The vinegrowing and wine - Producing World
4. FROM THE MEDITERRANEAN TO THE WORLD
The WTO mercantilist system has an internationally-recognised scale (fig. 1.2 International Segmentation of the Wine Market) that is used to link the quality of products to the prices attributed to them: it does not adhere to OIV rules, however the protection of producers’ economic interests carries vital weight in viticulture, so much so that in many member states – see California – efforts are moving towards protecting producersi.
France, possibly a reference model for Californians, focuses vineyard cultivation and the production of its own wines in areas where there are still elements of sacredness linked to the historical heritage of the territory (Cru), connected to lifestyle (luxury) and historical channels that in the past traced trade routes that still exist today.
As far as exports are concerned, the Bordeaux area is a prime example; it is suitably located for trade with England, which it has had connections with since Eleanor of Aquitaine’s marriage to Henry II in 1152; wine is currently destined to the areas of Quebec and Louisiana, thanks to French colonial settlement here.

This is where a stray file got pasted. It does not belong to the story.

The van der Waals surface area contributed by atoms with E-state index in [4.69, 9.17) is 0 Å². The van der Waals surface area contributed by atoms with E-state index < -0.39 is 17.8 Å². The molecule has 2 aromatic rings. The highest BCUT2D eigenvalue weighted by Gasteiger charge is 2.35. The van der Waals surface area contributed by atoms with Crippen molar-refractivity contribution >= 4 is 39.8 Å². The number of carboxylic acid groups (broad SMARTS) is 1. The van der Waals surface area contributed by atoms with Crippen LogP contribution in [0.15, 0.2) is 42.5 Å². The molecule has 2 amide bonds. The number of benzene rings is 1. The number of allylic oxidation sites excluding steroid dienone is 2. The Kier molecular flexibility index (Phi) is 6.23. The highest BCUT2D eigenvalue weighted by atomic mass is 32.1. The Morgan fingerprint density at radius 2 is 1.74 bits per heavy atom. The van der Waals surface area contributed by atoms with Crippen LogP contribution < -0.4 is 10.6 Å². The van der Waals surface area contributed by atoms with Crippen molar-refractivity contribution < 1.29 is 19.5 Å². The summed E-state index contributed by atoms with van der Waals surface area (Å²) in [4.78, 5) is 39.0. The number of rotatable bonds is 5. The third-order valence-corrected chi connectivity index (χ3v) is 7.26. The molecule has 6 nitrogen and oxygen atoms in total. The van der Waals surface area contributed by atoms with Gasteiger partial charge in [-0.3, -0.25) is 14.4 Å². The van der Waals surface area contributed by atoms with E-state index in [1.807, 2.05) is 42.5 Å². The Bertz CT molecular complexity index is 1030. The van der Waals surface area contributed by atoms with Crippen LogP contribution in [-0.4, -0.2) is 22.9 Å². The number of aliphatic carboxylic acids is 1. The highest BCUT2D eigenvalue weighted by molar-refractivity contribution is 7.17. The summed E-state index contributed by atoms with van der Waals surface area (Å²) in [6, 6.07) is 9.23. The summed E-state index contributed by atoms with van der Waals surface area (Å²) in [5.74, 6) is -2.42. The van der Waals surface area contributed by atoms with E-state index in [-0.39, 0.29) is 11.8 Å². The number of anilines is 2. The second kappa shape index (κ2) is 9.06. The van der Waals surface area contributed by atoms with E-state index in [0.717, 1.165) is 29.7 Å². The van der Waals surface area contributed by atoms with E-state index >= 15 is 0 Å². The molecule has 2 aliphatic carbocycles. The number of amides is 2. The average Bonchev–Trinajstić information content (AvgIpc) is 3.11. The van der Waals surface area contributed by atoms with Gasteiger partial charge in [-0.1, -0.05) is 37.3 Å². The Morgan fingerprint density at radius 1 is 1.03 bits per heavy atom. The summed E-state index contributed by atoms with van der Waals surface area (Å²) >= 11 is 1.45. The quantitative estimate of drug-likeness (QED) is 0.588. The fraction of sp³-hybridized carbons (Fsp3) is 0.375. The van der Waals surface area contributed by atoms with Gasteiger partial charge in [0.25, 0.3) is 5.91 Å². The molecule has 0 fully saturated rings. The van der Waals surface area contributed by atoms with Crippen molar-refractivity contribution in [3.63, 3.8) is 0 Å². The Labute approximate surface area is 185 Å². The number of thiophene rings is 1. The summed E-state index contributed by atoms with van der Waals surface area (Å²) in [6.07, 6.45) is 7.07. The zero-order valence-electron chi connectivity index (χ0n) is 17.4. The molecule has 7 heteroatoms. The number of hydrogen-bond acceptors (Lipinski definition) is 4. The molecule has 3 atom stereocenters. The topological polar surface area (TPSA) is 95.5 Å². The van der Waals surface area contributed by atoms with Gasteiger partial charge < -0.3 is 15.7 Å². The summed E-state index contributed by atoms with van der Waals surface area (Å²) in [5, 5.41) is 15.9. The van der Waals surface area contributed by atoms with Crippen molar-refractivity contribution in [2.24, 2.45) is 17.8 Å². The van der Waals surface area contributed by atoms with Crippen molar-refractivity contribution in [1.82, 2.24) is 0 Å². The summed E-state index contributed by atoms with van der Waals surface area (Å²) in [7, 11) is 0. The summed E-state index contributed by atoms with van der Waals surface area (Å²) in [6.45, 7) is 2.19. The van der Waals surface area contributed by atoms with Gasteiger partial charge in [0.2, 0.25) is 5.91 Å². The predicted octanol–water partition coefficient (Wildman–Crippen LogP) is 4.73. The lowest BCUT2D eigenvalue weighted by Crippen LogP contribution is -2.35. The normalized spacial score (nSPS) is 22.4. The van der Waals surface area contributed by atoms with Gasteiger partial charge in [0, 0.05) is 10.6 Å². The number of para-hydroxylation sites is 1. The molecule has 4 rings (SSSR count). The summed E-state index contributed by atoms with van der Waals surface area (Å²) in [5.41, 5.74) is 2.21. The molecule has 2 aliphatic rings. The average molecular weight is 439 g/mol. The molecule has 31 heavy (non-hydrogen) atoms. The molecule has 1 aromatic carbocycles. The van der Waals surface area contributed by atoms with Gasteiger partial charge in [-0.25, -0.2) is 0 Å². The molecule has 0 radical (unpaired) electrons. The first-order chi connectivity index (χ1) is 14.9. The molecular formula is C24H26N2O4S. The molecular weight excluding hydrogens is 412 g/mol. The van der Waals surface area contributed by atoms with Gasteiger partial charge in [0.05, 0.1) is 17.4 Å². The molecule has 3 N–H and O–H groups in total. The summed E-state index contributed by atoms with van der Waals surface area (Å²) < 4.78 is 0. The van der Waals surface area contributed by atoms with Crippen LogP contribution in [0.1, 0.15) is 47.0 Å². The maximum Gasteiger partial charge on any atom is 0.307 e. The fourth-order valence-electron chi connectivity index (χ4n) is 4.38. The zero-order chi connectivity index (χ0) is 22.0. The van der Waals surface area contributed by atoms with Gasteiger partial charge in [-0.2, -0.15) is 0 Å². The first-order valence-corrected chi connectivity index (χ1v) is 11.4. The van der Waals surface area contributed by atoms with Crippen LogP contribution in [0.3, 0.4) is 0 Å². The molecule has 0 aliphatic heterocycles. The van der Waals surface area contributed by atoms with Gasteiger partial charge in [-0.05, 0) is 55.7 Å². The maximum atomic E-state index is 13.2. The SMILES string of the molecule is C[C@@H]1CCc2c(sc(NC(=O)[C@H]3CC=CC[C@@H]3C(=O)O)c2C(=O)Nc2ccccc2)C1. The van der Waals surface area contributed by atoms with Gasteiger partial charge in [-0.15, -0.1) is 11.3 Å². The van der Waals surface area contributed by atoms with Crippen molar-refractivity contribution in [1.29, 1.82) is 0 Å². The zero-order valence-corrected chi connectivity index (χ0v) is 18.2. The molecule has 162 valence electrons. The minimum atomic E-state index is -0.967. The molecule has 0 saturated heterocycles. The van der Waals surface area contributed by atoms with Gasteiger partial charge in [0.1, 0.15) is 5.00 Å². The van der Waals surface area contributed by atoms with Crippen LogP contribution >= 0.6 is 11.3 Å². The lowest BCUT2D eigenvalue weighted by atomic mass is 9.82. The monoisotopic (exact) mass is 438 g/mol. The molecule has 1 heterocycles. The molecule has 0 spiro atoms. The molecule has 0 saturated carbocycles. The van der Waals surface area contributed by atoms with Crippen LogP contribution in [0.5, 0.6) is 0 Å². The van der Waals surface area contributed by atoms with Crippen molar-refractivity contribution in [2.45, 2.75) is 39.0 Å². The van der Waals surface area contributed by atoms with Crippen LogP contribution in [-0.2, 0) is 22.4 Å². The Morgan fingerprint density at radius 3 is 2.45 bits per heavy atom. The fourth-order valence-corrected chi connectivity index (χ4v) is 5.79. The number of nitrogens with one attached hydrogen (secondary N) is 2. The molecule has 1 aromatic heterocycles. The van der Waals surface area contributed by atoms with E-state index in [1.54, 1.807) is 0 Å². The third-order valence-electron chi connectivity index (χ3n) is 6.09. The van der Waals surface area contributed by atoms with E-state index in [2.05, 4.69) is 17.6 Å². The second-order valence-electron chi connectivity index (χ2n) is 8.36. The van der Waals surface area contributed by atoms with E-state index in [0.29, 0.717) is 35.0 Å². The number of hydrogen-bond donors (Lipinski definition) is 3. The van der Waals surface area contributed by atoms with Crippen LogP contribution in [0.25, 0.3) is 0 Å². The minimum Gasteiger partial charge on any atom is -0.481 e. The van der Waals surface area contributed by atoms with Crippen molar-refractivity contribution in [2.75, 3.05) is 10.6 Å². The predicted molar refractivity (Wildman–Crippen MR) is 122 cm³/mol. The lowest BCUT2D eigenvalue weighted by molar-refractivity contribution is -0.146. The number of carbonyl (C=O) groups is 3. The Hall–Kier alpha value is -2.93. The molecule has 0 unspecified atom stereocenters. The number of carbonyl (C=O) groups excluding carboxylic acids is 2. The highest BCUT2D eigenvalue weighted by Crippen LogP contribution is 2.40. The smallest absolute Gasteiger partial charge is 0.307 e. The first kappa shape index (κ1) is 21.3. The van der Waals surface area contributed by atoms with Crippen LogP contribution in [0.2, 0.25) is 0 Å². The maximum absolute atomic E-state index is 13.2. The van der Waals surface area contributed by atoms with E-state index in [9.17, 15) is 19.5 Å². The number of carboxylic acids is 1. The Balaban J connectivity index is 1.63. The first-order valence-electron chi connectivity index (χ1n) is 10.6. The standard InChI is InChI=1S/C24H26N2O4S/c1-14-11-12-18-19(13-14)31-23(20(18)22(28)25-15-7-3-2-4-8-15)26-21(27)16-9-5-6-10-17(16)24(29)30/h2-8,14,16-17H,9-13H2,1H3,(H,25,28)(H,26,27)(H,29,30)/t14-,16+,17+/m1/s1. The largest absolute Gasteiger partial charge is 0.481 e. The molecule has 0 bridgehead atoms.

Spain took the Catholic religion and wine to the American colonies, but the long distance from the mother country opened horizons for New World viticulture in Peru, Bolivia, Chile, Argentina, Mexico, whereas Italian colonization in the twentieth century established viticulture in Uruguay and Brazil with the consent of the Spanish and Portuguese.
The expansion of navigation and the British Empire, with the consequent demand for products with a high alcohol content, created and guided Portuguese and Sicilian viticulture towards types of wine required by Her Majesty’s Navy. The same mercantilist soul gave rise to viticulture in the Commonwealth, especially in Australia and South Africa.